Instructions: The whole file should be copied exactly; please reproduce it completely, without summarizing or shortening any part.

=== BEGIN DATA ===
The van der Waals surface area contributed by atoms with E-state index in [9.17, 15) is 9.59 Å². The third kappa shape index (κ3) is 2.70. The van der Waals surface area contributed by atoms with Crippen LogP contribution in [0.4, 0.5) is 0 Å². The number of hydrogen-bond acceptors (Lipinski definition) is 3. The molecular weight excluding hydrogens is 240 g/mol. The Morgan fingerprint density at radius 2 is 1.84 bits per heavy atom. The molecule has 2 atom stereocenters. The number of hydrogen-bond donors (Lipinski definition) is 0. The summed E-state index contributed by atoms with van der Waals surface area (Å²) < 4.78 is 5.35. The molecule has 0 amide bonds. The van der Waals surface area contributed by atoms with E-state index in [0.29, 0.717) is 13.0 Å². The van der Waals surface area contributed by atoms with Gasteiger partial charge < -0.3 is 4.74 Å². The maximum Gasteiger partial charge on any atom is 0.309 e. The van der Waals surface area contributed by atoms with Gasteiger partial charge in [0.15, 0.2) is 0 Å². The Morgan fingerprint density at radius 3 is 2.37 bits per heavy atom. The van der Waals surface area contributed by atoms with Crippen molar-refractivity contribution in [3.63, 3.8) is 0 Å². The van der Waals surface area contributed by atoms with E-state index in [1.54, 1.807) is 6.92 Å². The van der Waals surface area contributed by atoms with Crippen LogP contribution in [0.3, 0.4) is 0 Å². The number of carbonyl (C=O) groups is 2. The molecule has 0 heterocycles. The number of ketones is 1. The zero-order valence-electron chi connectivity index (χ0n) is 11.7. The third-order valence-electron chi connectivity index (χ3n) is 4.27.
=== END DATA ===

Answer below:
The van der Waals surface area contributed by atoms with E-state index in [9.17, 15) is 9.59 Å². The third kappa shape index (κ3) is 2.70. The van der Waals surface area contributed by atoms with Crippen LogP contribution in [0.4, 0.5) is 0 Å². The number of hydrogen-bond acceptors (Lipinski definition) is 3. The molecular weight excluding hydrogens is 240 g/mol. The Morgan fingerprint density at radius 2 is 1.84 bits per heavy atom. The molecule has 2 atom stereocenters. The number of hydrogen-bond donors (Lipinski definition) is 0. The summed E-state index contributed by atoms with van der Waals surface area (Å²) < 4.78 is 5.35. The molecule has 0 amide bonds. The van der Waals surface area contributed by atoms with E-state index in [0.29, 0.717) is 13.0 Å². The van der Waals surface area contributed by atoms with Gasteiger partial charge < -0.3 is 4.74 Å². The maximum Gasteiger partial charge on any atom is 0.309 e. The van der Waals surface area contributed by atoms with Gasteiger partial charge in [0.15, 0.2) is 0 Å². The Morgan fingerprint density at radius 3 is 2.37 bits per heavy atom. The van der Waals surface area contributed by atoms with Crippen molar-refractivity contribution in [3.63, 3.8) is 0 Å². The van der Waals surface area contributed by atoms with E-state index in [1.54, 1.807) is 6.92 Å². The van der Waals surface area contributed by atoms with Crippen LogP contribution in [0.3, 0.4) is 0 Å². The number of carbonyl (C=O) groups is 2. The molecule has 0 heterocycles. The number of ketones is 1. The zero-order valence-electron chi connectivity index (χ0n) is 11.7. The third-order valence-electron chi connectivity index (χ3n) is 4.27.